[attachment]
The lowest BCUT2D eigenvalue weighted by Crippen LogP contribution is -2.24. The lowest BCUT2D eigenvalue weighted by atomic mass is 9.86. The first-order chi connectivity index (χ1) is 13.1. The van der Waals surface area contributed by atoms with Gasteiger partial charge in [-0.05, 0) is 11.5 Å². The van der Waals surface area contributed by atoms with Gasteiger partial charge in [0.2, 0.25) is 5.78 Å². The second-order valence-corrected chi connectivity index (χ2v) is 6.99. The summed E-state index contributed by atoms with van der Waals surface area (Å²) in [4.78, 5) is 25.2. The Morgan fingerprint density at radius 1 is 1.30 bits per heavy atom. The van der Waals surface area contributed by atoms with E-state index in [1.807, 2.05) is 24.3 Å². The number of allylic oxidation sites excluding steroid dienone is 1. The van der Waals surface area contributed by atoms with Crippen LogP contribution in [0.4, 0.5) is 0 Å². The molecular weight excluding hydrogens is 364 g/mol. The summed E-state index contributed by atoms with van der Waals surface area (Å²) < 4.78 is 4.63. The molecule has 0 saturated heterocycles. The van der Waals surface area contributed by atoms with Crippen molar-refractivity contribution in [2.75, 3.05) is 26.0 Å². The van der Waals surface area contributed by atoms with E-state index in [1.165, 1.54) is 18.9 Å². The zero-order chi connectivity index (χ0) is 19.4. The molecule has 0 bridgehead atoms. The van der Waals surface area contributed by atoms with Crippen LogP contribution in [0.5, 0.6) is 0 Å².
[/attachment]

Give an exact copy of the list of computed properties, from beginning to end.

The lowest BCUT2D eigenvalue weighted by Crippen LogP contribution is -2.24. The lowest BCUT2D eigenvalue weighted by atomic mass is 9.86. The first-order chi connectivity index (χ1) is 13.1. The van der Waals surface area contributed by atoms with Gasteiger partial charge in [-0.05, 0) is 11.5 Å². The van der Waals surface area contributed by atoms with Gasteiger partial charge in [0.2, 0.25) is 5.78 Å². The second-order valence-corrected chi connectivity index (χ2v) is 6.99. The summed E-state index contributed by atoms with van der Waals surface area (Å²) in [4.78, 5) is 25.2. The Morgan fingerprint density at radius 1 is 1.30 bits per heavy atom. The van der Waals surface area contributed by atoms with E-state index in [1.807, 2.05) is 24.3 Å². The number of allylic oxidation sites excluding steroid dienone is 1. The van der Waals surface area contributed by atoms with Crippen LogP contribution in [0.4, 0.5) is 0 Å². The molecular weight excluding hydrogens is 364 g/mol. The summed E-state index contributed by atoms with van der Waals surface area (Å²) < 4.78 is 4.63. The molecule has 0 saturated heterocycles. The van der Waals surface area contributed by atoms with Crippen molar-refractivity contribution in [2.75, 3.05) is 26.0 Å². The van der Waals surface area contributed by atoms with E-state index in [1.165, 1.54) is 18.9 Å². The zero-order chi connectivity index (χ0) is 19.4. The molecule has 0 bridgehead atoms. The van der Waals surface area contributed by atoms with Crippen LogP contribution in [0.5, 0.6) is 0 Å².